The Importance of Soil Sampling

corn soil sampling

 

Most research today supports soil sampling and testing as a best management practice. Growers should take the opportunity learn as much as possible about their soil in order to produce their best yields. This includes knowing what nutrient deficiencies exist in their soil.

 The following explains the process of soil sampling, and highlights key data growers will learn from testing and analyzing their soil.

The Soil Sampling Process

The primary objective of soil sampling is to provide a representative sample of the fertility within the field.

Based on the variability throughout the field, the number of acres per sample will vary.

  • If soils are similar in texture, slope, previous crop and production practices, then the number of acres per sample can increase.
  • If soils within a field are variable, than those areas can be sampled separately to determine the needs in those specific areas.

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Pamer and Sleik Participate in CHS New Leader Forum

Two local young producers learned how they can play a crucial role in helping agriculture and the cooperative system thrive during the CHS New Leaders Forum, hosted by CHS Inc., the nation’s leading cooperative and a global energy, grains and foods company.

Mike Pamer, Winnecone, Wis., and Bryan Sleik, Winnecone, Wis., were among more than 100 men and women from across the U.S. and Canada nominated to participate in the program held Nov. 29- Dec. 2, 2016, in conjunction with the CHS Annual Meeting. The participants represented CHS Larsen Cooperative, New London, Wis.

During the event, attendees explored more about the cooperative system, cooperative board leadership andsuccession planning. Pamer and Sleik also developed advocacy skills by participating in discussions on the issues and challenges facing cooperatives, agriculture and rural America.

Participants heard from CHS leaders including Carl Casale, CHS president and CEO; Jay Debertin, executive vice president and chief operating officer, Energy and Foods; Gary Halverson, vice president, Farm Supply, CHS Country Operations; and John Engelen, vice president, Government Affairs.  David Horsager, CEO, Horsager Leadership, also presented a workshop on the importance of building trust relationships and how it plays a vital role in local cooperatives and farming operations, while Steve Hamilton of The Land as Your Legacy® program illustrated the value of early succession planning.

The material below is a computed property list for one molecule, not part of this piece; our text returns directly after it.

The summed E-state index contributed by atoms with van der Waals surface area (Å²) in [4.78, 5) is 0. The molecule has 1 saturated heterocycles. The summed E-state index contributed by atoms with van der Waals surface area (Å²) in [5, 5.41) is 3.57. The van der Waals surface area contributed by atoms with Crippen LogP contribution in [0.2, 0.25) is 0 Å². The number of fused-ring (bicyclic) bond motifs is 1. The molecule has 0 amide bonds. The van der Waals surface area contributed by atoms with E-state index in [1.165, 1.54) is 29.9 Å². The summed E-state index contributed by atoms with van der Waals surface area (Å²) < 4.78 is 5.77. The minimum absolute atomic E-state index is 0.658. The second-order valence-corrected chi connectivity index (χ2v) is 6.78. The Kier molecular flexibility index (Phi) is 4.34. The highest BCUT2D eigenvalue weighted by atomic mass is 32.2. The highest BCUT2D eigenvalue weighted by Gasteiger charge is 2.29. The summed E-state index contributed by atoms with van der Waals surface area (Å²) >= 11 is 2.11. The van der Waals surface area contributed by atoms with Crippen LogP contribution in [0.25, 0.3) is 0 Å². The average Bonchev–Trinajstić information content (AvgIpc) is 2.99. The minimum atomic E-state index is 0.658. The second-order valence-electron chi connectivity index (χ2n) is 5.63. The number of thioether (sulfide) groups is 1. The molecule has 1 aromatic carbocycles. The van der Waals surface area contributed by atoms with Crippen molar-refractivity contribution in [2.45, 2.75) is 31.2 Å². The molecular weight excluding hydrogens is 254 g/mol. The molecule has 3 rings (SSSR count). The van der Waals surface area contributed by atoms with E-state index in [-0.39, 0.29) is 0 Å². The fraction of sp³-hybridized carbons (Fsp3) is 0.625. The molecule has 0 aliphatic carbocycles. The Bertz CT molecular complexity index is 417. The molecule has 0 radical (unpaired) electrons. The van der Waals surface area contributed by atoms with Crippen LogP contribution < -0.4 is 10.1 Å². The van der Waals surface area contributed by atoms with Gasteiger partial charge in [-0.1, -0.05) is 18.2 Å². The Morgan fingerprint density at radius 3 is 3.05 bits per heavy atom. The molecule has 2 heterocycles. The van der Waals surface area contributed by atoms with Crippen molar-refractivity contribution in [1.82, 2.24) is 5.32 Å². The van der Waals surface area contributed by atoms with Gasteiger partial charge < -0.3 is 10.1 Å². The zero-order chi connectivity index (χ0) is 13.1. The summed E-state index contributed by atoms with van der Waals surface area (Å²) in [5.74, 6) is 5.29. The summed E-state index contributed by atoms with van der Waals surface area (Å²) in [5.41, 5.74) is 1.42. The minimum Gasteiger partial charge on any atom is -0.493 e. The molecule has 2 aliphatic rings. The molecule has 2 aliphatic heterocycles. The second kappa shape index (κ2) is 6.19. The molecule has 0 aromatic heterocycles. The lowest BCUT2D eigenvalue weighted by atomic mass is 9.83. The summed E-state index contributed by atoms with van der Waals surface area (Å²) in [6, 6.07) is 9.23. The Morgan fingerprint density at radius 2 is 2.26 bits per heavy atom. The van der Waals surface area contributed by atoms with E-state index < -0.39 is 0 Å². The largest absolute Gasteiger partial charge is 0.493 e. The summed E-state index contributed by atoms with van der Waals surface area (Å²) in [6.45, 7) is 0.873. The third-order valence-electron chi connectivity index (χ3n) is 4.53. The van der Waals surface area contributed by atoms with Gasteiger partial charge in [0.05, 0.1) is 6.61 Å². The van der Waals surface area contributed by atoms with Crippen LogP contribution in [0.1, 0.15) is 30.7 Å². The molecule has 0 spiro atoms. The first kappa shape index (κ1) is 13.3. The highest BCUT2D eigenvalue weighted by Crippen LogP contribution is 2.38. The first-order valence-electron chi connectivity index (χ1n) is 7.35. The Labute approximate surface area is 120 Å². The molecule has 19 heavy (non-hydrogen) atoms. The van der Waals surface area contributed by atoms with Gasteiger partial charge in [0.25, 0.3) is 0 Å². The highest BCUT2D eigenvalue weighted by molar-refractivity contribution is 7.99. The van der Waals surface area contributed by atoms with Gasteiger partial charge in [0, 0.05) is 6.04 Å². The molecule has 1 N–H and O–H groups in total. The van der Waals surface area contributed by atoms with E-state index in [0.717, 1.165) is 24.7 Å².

The New Leaders Forum featured networking events with the CHS Board of Directors, management and employees which encouraged participants to voice their opinions on how CHS should evolve to best serve farmers for the future. Following theprogram attendees joined more than 2,000 CHS owners for the 2016 CHS Annual Meeting, which included agricultural-related educational sessions about the essential insights necessary to move forward in agriculture, the annual meeting business session and a keynote address by Peter Zeihan, a  geopolitical strategist.

Big Data Innovations in Agriculture

drone technology in agriculture

 

The agriculture industry not only provides food, energy and products that we all use on a daily basis, it is also often a leader in technology. Agricultural companies, professionals and even individual growers are often at the forefront of new technology concepts as they continue to work to make this very busy industry more efficient in costs, production and labor.

The industry continues to grow and evolve – making growers’ lives easier while still allowing them to produce the food that feeds the world. A few of the newest innovations are stemming from the big data trend that’s making a huge impact across most industries.  (more…)

3 Challenges Growers Face in Current Agriculture Landscape

 

It’s easy to look around and see how agriculture impacts our world. This might be one of the reasons you chose a career in production agriculture. Even though you love your chosen career path, it doesn’t mean there aren’t challenges out there every day. The difference between the successful growers and the ones who aren’t as successful is how they approach the challenges that come their way.

The best way to solve a challenge is by looking at the opportunities behind the challenge and then taking control of your own destiny. The following are three very different challenges, but each with opportunities for you to succeed.

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© 2018 CHS Inc.